Tuesday, March 4, 2008

Falcon's Eye

In the interest of full disclosure, I should mention something here: I don't really like rogue-likes. They're boring and frustrating to me. Falcon's Eye is a graphical engine for playing the most famousest rogue-like of all, NetHack. As such, it's not my cup of tea. Is it a good game, however?

Sort of, if you like rogue-likes. But sort of not. Let me explain: There are two issues with NetHack that people who don't like it, don't like. Every complaint with the game falls into one of these two categories: the gameplay, and the graphics. Falcon's Eye does nothing to fix the former - it's still NetHack. If you don't like the way the game plays, throwing graphics on top of it won't help. Trust me, I know.

But replacing the ASCII graphics of the original with some well-done if not exactly impressive 2D-isometric tiles does a lot to make it easier on the eyes. Gamers who didn't come up on text-based games and old-school low-res graphics tend to dismiss rogue-likes out of hand because they're so unapologetically low-tech, graphically, and Falcon's Eye does a good job of eliminating that, at least as far as independent/open-source games go. It certainly doesn't match current retail-gaming graphics, and it's not even as pretty as the best of the independents, but it does alright.

I said that it doesn't fix any of the problems people have with the mechanics of rogue-likes, but that's not entirely true. Mouse support had the added consequence of getting rid of the need to remember a bazillion keyboard commands - since the game is supposed to be playable with a mouse, clicking on things brings up option menus that allow you to select the command. I suspect that not all commands are represented in these menus, but the vast majority of them are.

Admittedly, one of the (many) reasons I don't like rogue-likes is the insane number of commands, many of which are useful only in very rare and specific circumstances. So kudos to Falcon's Eye for ameliorating that issue. But it just adds its own set of issues, as it's a bit annoying to have to navigate through these long lists of commands every time you want to do anything. What the mouse adds to ease-of-assimilation, it detracts from ease-of-usage.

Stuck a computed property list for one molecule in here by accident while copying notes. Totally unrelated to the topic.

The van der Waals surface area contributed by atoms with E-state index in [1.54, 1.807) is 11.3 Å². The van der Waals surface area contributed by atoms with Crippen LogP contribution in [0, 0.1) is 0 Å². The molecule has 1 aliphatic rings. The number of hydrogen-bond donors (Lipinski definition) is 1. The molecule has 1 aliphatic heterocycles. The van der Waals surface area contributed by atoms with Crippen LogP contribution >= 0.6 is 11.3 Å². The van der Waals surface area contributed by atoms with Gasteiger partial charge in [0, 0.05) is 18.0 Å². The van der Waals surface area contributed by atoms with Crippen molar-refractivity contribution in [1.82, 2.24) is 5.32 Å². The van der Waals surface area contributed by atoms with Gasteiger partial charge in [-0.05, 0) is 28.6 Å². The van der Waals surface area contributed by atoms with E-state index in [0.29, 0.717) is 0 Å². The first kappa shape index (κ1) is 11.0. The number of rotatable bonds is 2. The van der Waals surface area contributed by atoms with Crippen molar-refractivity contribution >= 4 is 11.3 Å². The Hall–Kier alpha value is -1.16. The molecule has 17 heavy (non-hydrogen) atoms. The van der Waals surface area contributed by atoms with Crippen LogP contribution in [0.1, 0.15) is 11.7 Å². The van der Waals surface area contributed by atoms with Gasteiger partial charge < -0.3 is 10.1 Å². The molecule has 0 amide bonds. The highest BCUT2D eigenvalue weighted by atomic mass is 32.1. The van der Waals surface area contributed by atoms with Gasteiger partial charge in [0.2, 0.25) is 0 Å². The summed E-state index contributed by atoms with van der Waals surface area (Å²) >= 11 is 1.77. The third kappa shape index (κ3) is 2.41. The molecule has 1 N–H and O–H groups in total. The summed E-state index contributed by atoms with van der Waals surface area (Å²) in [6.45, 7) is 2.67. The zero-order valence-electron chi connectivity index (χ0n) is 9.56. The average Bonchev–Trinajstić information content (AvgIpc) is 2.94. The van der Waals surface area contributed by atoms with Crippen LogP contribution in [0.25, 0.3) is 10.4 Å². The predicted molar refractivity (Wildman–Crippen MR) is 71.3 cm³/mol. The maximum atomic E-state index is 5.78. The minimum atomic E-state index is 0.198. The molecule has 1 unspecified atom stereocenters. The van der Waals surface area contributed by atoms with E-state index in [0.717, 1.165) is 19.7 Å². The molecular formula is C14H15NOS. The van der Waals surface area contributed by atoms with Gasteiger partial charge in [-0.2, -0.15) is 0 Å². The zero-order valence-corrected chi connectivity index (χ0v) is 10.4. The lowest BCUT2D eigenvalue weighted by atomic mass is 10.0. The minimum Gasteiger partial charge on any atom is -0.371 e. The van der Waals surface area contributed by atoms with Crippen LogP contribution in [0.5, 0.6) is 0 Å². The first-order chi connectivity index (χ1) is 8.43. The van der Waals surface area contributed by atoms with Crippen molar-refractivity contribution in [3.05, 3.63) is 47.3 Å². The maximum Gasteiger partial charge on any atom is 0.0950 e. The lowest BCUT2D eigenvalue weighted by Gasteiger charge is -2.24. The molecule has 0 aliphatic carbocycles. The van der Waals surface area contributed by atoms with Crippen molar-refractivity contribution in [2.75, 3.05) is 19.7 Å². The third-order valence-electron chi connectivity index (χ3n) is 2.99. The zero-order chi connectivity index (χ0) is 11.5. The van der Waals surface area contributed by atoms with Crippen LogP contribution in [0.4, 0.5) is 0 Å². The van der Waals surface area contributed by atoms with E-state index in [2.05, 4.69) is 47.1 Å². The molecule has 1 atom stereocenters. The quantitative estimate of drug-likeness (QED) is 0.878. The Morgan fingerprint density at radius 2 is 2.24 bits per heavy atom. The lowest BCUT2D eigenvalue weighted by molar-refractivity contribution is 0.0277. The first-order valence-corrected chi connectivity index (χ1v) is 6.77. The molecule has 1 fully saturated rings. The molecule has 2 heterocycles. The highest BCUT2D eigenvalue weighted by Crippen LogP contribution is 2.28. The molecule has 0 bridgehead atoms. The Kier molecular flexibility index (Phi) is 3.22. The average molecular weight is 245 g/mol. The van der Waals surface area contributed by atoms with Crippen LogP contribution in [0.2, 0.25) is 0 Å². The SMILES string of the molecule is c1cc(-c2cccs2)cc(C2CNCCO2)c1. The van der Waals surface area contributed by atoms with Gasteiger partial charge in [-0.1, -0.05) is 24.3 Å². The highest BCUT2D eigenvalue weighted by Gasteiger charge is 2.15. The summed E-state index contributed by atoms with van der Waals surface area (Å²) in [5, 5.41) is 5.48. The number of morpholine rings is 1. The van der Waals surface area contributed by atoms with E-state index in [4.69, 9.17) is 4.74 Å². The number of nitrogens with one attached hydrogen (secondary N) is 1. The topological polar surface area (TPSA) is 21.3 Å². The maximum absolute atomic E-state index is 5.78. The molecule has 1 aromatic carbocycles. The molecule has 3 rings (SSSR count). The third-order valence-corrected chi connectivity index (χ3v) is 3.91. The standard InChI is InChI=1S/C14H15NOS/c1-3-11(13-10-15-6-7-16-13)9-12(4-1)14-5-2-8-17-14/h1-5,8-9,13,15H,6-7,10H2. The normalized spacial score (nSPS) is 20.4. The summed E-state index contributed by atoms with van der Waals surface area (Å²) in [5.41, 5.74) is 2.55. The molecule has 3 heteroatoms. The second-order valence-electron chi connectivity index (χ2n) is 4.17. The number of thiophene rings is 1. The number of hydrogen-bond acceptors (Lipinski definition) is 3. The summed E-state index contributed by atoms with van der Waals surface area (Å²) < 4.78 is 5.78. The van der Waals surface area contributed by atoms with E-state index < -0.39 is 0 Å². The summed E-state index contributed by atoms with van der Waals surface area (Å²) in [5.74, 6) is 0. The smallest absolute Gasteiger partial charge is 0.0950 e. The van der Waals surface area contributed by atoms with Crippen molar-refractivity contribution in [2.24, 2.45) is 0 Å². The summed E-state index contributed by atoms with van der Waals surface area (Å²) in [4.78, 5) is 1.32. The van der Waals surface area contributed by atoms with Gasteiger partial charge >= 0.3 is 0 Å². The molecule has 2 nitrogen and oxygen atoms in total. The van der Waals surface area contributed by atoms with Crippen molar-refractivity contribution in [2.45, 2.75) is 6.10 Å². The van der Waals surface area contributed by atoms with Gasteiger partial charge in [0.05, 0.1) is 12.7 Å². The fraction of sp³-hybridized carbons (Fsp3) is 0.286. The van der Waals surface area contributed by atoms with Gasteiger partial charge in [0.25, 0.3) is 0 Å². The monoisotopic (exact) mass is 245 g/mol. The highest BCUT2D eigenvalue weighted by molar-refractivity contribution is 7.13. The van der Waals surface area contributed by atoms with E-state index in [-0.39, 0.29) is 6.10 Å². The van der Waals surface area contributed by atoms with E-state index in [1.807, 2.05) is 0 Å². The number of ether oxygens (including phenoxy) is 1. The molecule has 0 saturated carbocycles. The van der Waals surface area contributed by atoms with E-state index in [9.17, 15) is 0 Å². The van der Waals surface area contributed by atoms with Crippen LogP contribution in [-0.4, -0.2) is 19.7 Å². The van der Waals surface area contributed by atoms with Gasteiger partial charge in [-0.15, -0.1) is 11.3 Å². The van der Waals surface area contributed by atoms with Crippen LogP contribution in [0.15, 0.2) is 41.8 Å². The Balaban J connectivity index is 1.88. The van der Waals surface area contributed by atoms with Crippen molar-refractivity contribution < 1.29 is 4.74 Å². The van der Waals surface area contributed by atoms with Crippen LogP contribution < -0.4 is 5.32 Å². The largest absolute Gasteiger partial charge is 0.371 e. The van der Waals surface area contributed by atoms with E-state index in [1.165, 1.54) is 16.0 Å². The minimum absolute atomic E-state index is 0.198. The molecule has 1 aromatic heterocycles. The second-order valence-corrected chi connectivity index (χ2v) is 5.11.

Those perks come with a further price. Say what you will about how lame ASCII graphics are, as far as map-reading goes, they have a benefit: it's very simple to understand the layout of the level you're moving around in. The 3D isometric nature of the graphical overlay makes differentiating between different corridors problematic, when they're very close to each other (which is common), and the mouse-support makes it even worse. Click a teensy bit to the whatever-direction-you-like, and instead of moving a single square, you're walking five miles through a bunch of corridors to get to a tile right next to it.

And basically, that's the downfall of Falcon's Eye. Not that, specifically, but the reason it's a problem, and the reason there are others. Falcon's Eye isn't a graphical rogue-like, it's a graphical overlay on top of a text-based rogue-like. It wasn't written from the ground up to be graphical and mouse-driven, it just had a graphical and mouse-driven coat of paint slapped on top.

For this reason, I can't really recommend it, even to fans of rogue-likes. Rather than opening up the world of rogue-likes to players who like graphics, it's more likely to annoy players of rogue-likes who don't mind the ASCII. It's still not super accessible, and you're still going to have to scour the code, or FAQs on the internet, or both, if you want to come anywhere near actually surviving to the endgame. It's not the best of both worlds, or the worst of both worlds. It's the mediocre of both worlds.

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